I was coming up on a hard deadline and decided to show a bit of enterprise. Since I had the driver’s name and since quite a few hours had gone by since the crash, I assumed that the family had been notified. I found out the name of the driver’s brother and called him. “Do you know if anyone was riding with your brother?” I’d like to think that I didn’t finish the sentence with “when he went over the bridge,” but I’m afraid that I probably didn’t stop in time.

There was a pause, and the man asked, “What do you mean?”

I apologized for my call and said someone would be contacting him soon. I hung up as quickly as possible and called the highway patrol to suggest that they might want to speed up their notification calls. I never did that again.

That was the second-worse call I handled at The Missourian.

The worst phone call of all

The worst call came in when I was filling in as news editor handing the AP wire copy. Back in those days, people relied on the newspaper for news, so a phone call asking about a news story wasn’t unusual.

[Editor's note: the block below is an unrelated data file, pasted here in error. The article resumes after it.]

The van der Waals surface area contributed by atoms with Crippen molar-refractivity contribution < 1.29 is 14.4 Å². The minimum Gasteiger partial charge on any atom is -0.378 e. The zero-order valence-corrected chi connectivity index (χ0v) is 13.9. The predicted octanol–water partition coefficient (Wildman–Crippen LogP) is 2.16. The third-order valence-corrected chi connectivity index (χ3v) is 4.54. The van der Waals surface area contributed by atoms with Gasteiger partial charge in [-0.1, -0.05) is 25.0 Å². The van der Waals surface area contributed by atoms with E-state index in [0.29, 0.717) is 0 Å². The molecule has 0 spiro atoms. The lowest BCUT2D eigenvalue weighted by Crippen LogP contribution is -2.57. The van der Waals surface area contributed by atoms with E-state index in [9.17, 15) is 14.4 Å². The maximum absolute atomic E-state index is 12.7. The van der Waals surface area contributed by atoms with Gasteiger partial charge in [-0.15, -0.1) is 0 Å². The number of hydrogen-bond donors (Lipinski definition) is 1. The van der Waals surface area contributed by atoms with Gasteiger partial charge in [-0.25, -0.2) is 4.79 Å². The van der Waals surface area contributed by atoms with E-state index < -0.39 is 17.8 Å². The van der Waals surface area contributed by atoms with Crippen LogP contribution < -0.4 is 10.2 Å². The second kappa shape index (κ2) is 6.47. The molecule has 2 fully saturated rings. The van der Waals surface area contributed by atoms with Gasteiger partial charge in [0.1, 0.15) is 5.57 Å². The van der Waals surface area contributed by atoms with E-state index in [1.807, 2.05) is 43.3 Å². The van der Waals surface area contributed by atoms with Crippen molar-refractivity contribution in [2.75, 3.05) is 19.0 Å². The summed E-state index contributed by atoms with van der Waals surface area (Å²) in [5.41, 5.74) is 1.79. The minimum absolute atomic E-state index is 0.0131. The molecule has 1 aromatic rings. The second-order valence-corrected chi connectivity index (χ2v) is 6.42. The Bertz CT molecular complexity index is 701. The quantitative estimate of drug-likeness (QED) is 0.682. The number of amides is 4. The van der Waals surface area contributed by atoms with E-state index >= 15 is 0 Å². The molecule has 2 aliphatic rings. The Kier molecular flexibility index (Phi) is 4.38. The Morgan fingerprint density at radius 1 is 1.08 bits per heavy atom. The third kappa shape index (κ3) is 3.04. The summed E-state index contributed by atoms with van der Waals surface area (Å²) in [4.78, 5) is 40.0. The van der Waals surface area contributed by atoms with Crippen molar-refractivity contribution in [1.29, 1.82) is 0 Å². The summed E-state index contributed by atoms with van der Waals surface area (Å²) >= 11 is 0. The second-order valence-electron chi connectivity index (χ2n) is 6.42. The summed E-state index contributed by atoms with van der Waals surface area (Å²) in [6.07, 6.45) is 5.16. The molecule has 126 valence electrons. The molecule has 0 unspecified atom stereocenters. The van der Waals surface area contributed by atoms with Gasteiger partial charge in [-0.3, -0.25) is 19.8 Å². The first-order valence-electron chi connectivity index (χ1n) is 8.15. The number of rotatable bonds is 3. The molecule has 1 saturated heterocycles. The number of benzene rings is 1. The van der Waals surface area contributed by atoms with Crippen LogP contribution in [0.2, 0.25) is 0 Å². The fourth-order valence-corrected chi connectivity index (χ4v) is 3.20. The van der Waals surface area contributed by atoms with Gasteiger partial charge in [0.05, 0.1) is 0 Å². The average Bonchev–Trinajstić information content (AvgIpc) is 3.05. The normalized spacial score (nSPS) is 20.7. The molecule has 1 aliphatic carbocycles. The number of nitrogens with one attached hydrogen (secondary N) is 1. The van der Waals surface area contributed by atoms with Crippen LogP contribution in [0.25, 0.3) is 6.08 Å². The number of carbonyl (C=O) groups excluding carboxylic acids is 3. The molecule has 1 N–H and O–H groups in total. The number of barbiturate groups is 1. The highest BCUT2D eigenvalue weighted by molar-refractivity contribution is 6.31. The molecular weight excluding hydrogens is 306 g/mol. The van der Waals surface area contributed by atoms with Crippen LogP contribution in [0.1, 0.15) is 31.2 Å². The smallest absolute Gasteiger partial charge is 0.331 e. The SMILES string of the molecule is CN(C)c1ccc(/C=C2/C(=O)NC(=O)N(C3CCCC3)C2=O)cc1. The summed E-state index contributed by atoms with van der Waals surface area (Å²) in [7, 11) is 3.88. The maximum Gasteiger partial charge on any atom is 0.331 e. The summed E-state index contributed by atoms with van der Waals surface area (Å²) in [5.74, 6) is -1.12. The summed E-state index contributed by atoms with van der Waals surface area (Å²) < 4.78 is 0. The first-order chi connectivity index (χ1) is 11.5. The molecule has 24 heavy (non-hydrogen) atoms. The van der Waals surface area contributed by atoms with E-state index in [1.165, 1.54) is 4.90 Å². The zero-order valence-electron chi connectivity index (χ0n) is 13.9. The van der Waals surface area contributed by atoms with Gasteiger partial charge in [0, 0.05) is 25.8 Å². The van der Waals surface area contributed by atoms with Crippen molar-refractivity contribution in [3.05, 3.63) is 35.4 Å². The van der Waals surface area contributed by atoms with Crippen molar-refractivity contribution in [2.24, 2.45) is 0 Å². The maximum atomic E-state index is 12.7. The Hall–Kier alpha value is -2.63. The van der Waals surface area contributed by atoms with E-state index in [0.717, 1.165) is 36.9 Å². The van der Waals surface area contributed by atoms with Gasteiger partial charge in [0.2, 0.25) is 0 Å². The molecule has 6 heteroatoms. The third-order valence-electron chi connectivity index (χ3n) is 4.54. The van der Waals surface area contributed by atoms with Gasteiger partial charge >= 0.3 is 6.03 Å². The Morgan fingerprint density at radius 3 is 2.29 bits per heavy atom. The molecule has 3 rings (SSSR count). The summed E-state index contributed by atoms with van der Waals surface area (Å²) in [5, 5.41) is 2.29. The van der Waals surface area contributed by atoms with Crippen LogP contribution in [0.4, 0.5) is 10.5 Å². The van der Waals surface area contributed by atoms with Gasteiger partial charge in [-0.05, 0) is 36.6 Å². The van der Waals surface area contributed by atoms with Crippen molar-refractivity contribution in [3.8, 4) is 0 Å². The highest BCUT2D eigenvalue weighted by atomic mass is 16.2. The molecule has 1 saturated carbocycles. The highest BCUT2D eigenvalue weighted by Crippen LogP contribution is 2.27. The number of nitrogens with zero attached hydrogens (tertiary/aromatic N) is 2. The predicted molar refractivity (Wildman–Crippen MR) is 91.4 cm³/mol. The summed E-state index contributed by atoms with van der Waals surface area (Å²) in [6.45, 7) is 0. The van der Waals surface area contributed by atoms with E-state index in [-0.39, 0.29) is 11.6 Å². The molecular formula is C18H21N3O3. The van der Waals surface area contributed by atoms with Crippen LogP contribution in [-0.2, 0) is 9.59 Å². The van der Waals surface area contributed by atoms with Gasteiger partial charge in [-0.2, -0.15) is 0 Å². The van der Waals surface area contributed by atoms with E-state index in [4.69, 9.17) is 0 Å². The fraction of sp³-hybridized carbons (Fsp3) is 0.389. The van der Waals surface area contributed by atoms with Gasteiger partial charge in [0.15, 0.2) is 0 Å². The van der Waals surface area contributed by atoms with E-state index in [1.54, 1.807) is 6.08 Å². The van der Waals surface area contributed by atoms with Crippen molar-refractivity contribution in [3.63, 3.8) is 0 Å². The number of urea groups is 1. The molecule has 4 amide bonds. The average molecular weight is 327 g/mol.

When the phone rang on my desk and an elderly man asked if I happened to know the flight number of the airliner that had crashed, I didn’t think twice about swiveling around to grab a piece of wire copy off the teletype and casually saying, “”Sure, it’s flight number 1234.”

“My granddaughter…”

There was a sharp intake of breath and the man said, “My granddaughter is on that plane.” The next thing I heard was the sound of the phone dropping and a “bonk, bonk, bonk” as it bounced at the end of its cord against the wall.

A better newsman would have stayed on the line on the off chance that someone would pick up the phone and he’d have a chance to interview a family member.

I put my handset back on the cradle and went in to tell editor John Blue that there might be a local angle to the crash story. Then I told him a fib, “The man hung up the phone before I could ask him any questions.”

Sorry, Mr. Blue, for the fib. I’d like to think you would understand.

Driving on Ice Crash Course

I was cruising around on a snowy December day in 1966 when I learned that studded snow tires will help you get GOING, but aren’t all that great at stopping.

Jim Stone, Carol Klarsfeld and I were creeping down a steep hall off Bertling when I came around a curve to find a car skidded out and sideways on my side of the road. I put on my brakes, but the same ice that kept him from going UP the hill kept me from stopping going DOWN the hill.